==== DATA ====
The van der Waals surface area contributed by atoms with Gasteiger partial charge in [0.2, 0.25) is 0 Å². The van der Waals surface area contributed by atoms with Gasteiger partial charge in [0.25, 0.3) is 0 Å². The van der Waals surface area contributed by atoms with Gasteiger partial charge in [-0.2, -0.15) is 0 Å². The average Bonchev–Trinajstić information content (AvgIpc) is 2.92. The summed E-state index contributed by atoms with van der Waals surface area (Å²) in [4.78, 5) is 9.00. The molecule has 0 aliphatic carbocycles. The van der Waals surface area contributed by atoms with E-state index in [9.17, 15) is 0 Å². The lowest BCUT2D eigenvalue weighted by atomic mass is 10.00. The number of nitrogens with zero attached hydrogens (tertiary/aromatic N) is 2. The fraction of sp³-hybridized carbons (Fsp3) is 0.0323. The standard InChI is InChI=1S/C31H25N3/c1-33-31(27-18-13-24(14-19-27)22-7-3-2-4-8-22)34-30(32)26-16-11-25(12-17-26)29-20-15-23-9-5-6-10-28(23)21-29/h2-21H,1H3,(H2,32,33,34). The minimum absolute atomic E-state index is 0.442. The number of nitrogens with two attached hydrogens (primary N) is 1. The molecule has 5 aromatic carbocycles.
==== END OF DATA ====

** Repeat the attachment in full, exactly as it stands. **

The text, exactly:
The van der Waals surface area contributed by atoms with Gasteiger partial charge in [0.2, 0.25) is 0 Å². The van der Waals surface area contributed by atoms with Gasteiger partial charge in [0.25, 0.3) is 0 Å². The van der Waals surface area contributed by atoms with Gasteiger partial charge in [-0.2, -0.15) is 0 Å². The average Bonchev–Trinajstić information content (AvgIpc) is 2.92. The summed E-state index contributed by atoms with van der Waals surface area (Å²) in [4.78, 5) is 9.00. The molecule has 0 aliphatic carbocycles. The van der Waals surface area contributed by atoms with E-state index in [9.17, 15) is 0 Å². The lowest BCUT2D eigenvalue weighted by atomic mass is 10.00. The number of nitrogens with zero attached hydrogens (tertiary/aromatic N) is 2. The fraction of sp³-hybridized carbons (Fsp3) is 0.0323. The standard InChI is InChI=1S/C31H25N3/c1-33-31(27-18-13-24(14-19-27)22-7-3-2-4-8-22)34-30(32)26-16-11-25(12-17-26)29-20-15-23-9-5-6-10-28(23)21-29/h2-21H,1H3,(H2,32,33,34). The minimum absolute atomic E-state index is 0.442. The number of nitrogens with two attached hydrogens (primary N) is 1. The molecule has 5 aromatic carbocycles.